DIARY | November 2015 – the month in property

A new monthly catch-up on the deals and plans shaping the region.

Fire in the hole

Allied London this month got its hands on London Road Fire Station, everyone’s favourite neglected beauty, after Britannia Hotels finally put the place up for sale in April. It’s a result that Sir Howard Bernstein could have barely dared dream of when Alex Langsam’s QC was dragging him (metaphorically) by the hair around a CPO hearing in 2011. As with the BBC Oxford Road site, one of the city’s favourite developers eventually won the day. Nice when that happens, isn’t it? Unlike at St John’s Quarter though, Allied is not working with the council here, but on its own, with Levitt Bernstein (no relation) on board as architect. Manchester Firehouse is the funky new brand.

Reach for the stars

We can safely say that recovery is full-blooded, even edging into a state of “boom” when really, really tall things start to appear on the skyline, or at least in planning meetings. Manchester’s planning committee of 12 November approved Brigantes’ 35-storey apartment tower at Whitworth Street West, a couple of weeks after Forshaw announced it was hoping to start on site with a 42-storey tower next to Mancunian Way, designed by Ian Simpson Architects way back in the day. December is set to see a start on site for Property Alliance’s long-awaited 27-storey Axis tower by Deansgate Locks. The market, however, hasn’t yet reached such a state of mania that the word “Scousescraper” has returned. Be thankful.

Revival acts

It’s been a return to the headlines for projects and towns that missed the boat in the last heady upward swing of the property cycle. Oldham, which really missed out, has made strides under the leadership of Jim McMahon. Should he win the Oldham West & Royton by-election and follow former Oldham chief exec Charlie Parker to Westminster, the likes of the £60m Prince’s Gate will be a decent legacy. Neighbour Rochdale is also back in the game, as developer Genr8 announced two chunky pre-lets at its proposed 200,000 sq ft retail and leisure scheme, with 50,000 sq ft going to M&S and 22,000 sq ft to Next. Still no word from McDonalds, which deserted the town centre in 2011. Next one to watch, Cheshire East’s efforts in Macclesfield…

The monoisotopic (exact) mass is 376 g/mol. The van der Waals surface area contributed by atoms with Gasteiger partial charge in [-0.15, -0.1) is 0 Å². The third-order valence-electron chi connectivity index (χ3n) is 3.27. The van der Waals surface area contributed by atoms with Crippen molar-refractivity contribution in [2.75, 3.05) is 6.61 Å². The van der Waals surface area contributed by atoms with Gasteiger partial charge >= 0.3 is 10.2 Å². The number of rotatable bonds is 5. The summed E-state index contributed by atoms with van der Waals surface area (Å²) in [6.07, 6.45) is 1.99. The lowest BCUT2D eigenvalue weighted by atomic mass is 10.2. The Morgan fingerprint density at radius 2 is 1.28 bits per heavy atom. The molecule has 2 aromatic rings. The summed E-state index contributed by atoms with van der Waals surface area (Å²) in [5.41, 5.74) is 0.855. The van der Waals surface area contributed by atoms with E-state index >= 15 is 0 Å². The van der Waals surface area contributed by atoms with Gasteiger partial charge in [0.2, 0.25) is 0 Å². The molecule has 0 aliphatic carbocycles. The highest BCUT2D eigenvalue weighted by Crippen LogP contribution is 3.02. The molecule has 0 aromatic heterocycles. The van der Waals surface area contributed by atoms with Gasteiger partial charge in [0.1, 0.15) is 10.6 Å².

Osborne to be wild (for Manchester)

George Osborne hearts Manchester, pass it on. It matters not that the city’s pretty much a Labour one-party state when it comes to local government, it delivers the goods, and it’s on the doorstep of Osborne’s Cheshire constituency. It was no surprise then that the Chancellor used the Autumn Statement to pledge tons of money for things to happen in the city and its Cheshire hinterland. This included a promise of £9m a year to run The Factory, an arts venue that’s not even built yet, and £5m for a South Asia Gallery at the Manchester Museum that might be a nice photo opp for Chinese President Xi Jinping’s next visit. Already looking forward to pics of Xi and George supping a pint in the Sandbar.

Eager devo beavers

Property stories rarely get sexier than a good old devolution deal. Liverpool has become the fifth northern city region to sign on the dotted line, with Robert Hough, chairman of the Liverpool City Region LEP, declaring that private sector support for devolution is “immense”. The deal comes with £30m a year over 30 years, the same amount as the Sheffield City Region and the North East Combined Authority, and exactly double that of the Tees Valley. £30m a year doesn’t really sound like a massive amount, in civic budget terms. Maybe Liverpool needs to dream up an arts centre like Manchester’s Factory to really get the funding flowing in.

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